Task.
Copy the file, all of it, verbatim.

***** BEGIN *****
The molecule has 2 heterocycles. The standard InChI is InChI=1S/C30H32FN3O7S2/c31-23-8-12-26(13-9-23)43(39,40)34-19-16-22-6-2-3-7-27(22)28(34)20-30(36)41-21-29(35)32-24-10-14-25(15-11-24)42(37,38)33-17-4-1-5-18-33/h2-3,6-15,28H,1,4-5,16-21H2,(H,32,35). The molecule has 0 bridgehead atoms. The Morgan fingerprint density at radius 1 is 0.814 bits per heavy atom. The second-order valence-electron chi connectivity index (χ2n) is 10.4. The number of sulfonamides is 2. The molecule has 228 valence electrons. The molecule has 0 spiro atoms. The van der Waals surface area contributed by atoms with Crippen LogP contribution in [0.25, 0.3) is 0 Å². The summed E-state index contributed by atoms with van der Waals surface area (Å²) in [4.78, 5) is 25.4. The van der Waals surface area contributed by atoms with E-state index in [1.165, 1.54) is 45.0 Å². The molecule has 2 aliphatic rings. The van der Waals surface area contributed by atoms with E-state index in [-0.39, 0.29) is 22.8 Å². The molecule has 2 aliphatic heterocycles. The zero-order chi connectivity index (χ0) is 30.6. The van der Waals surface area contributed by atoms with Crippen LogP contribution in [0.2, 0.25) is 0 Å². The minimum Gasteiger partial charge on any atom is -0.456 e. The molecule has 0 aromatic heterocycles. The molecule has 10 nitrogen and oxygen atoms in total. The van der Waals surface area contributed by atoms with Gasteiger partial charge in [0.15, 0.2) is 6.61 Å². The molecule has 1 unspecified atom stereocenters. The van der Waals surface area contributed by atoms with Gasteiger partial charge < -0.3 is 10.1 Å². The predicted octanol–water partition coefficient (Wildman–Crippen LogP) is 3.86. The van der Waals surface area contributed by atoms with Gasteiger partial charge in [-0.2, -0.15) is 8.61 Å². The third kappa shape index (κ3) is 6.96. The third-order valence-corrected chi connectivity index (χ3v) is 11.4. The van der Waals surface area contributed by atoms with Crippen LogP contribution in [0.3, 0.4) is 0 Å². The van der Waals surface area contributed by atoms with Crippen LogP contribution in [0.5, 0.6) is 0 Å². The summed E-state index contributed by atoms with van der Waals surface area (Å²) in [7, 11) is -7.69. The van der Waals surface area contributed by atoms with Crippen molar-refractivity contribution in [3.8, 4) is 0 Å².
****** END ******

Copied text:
The molecule has 2 heterocycles. The standard InChI is InChI=1S/C30H32FN3O7S2/c31-23-8-12-26(13-9-23)43(39,40)34-19-16-22-6-2-3-7-27(22)28(34)20-30(36)41-21-29(35)32-24-10-14-25(15-11-24)42(37,38)33-17-4-1-5-18-33/h2-3,6-15,28H,1,4-5,16-21H2,(H,32,35). The molecule has 0 bridgehead atoms. The Morgan fingerprint density at radius 1 is 0.814 bits per heavy atom. The second-order valence-electron chi connectivity index (χ2n) is 10.4. The number of sulfonamides is 2. The molecule has 228 valence electrons. The molecule has 0 spiro atoms. The van der Waals surface area contributed by atoms with Crippen LogP contribution in [0.25, 0.3) is 0 Å². The summed E-state index contributed by atoms with van der Waals surface area (Å²) in [4.78, 5) is 25.4. The van der Waals surface area contributed by atoms with E-state index in [1.165, 1.54) is 45.0 Å². The molecule has 2 aliphatic rings. The van der Waals surface area contributed by atoms with E-state index in [-0.39, 0.29) is 22.8 Å². The molecule has 2 aliphatic heterocycles. The zero-order chi connectivity index (χ0) is 30.6. The van der Waals surface area contributed by atoms with Crippen LogP contribution in [0.2, 0.25) is 0 Å². The minimum Gasteiger partial charge on any atom is -0.456 e. The molecule has 0 aromatic heterocycles. The molecule has 10 nitrogen and oxygen atoms in total. The van der Waals surface area contributed by atoms with Gasteiger partial charge in [0.15, 0.2) is 6.61 Å². The molecule has 1 unspecified atom stereocenters. The van der Waals surface area contributed by atoms with Gasteiger partial charge < -0.3 is 10.1 Å². The predicted octanol–water partition coefficient (Wildman–Crippen LogP) is 3.86. The van der Waals surface area contributed by atoms with Gasteiger partial charge in [-0.2, -0.15) is 8.61 Å². The third kappa shape index (κ3) is 6.96. The third-order valence-corrected chi connectivity index (χ3v) is 11.4. The van der Waals surface area contributed by atoms with Crippen LogP contribution in [0.3, 0.4) is 0 Å². The van der Waals surface area contributed by atoms with Crippen LogP contribution in [0.5, 0.6) is 0 Å². The summed E-state index contributed by atoms with van der Waals surface area (Å²) in [7, 11) is -7.69. The van der Waals surface area contributed by atoms with Crippen molar-refractivity contribution in [3.8, 4) is 0 Å².